Even the most disciplined candidate can't get through an entire presidential campaign without uttering at least one or two gaffes, those emblematic statements journalists will mention again and again to provide vivid illustration of his or her character defects. Few candidates are more disciplined than Mitt Romney, but the likely Republican nominee has already built up a small library of such verbal misfires, which could become the signposts of a most enlightening and overdue discussion on which we will now embark. If we're lucky (and Romney is unlucky), that discussion will move beyond the oversimplifications we've gotten used to, and demand that we re-examine some very basic ideas about our economy, like what "business" really represents, how capitalism creates its winners and losers, and what government might do about it. In recent days, Romney has added some doozies to his growing list of cringe-worthy comments. In June, the man worth an estimated $200 million joked to a group of...

Vulture Capitalists at the Lizard Thicket

Rick Perry had a hard time answering questions about unemployment in South Carolina Wednesday.
Jamelle Bouie Rick Perry on the trail at the Lizard Thicket restaurant in South Carolina Wednesday. Lexington, South Carolina —If Rick Perry’s travel schedule is any indication, he has a real affinity for small Southern chains that tout their “real country cooking,” and serve a laundry list of desserts, cured meats, and fried poultry. This morning’s stop at the Lizard Thicket restaurant in Lexington, South Carolina, a short drive away from Columbia, the state’s capital. “We don’t endorse any of the candidates,” said Sara Krisnow, whose family owns the franchise, “This is more of a public service.” Unlike his Monday event in Anderson, where there was too much space and too few people, this was held in more intimate surroundings—a small, closed off section of the establishment. As such, it seemed livelier, even if there weren’t as many people in the audience. And perhaps as a result, Perry seemed less subdued than he did on Monday. As for his remarks, Perry didn’t venture far from his...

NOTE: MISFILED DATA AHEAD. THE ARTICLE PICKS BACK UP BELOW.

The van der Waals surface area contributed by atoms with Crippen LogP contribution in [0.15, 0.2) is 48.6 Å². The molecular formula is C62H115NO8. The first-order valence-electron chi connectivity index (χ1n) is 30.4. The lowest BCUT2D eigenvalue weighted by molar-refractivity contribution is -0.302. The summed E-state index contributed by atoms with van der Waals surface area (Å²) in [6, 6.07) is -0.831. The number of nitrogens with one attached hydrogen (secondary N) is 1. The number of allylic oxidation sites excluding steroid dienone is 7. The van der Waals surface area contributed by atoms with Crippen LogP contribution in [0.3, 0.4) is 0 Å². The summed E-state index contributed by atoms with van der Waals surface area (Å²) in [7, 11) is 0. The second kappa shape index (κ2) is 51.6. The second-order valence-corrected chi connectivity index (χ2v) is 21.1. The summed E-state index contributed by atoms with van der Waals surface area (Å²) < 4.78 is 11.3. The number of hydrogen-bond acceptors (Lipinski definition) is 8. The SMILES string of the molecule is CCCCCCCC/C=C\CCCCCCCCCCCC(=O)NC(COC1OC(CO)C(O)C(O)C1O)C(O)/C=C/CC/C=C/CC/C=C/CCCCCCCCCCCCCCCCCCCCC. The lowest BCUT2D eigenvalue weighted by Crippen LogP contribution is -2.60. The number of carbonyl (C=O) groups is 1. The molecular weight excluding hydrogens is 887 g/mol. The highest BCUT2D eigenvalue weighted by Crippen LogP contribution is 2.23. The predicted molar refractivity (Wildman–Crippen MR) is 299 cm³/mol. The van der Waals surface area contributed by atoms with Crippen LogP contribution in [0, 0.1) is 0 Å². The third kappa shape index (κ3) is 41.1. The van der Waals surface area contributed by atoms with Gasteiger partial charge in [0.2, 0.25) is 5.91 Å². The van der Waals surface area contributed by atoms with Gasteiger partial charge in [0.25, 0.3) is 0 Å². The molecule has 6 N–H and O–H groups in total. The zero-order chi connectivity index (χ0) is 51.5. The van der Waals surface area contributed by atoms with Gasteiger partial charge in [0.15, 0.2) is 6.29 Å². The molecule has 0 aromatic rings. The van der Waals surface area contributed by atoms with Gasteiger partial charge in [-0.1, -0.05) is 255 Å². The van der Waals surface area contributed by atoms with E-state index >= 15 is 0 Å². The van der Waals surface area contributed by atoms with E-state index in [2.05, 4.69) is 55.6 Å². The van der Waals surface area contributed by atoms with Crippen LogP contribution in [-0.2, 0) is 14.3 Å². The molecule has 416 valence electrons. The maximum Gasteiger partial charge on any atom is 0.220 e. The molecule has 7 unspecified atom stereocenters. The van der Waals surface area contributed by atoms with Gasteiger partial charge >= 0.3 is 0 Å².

An Ax to Grind

AP Photo/Mike Carlson
Cable-news pundits rejoiced a week ago when Rick Santorum drew Mitt Romney into an essential tie for first place in the Iowa caucuses. For all the ups and downs throughout the fall, this election has been inherently boring. Until Iowa, Romney had inched along unremarkably to the general election while a rotating group of talking heads ran nominal presidential campaigns in order to boost their fees on the lecture circuit. But then Rick Santorum arrived in the spotlight and won an actual vote, not just front-page headlines. Finally, we could train our sights on someone who could, just maybe, make Romney work for the nomination, pushing him out of the general-election comfort zone that he had coasted on all last year. Unfortunately for those invested in an extended horse race, the Santorum surge hasn't panned out. His campaign was an abject failure in New Hampshire last night, even under the arbitrary rules of the expectations game, finishing a distant fifth. Turns out, despite his weak...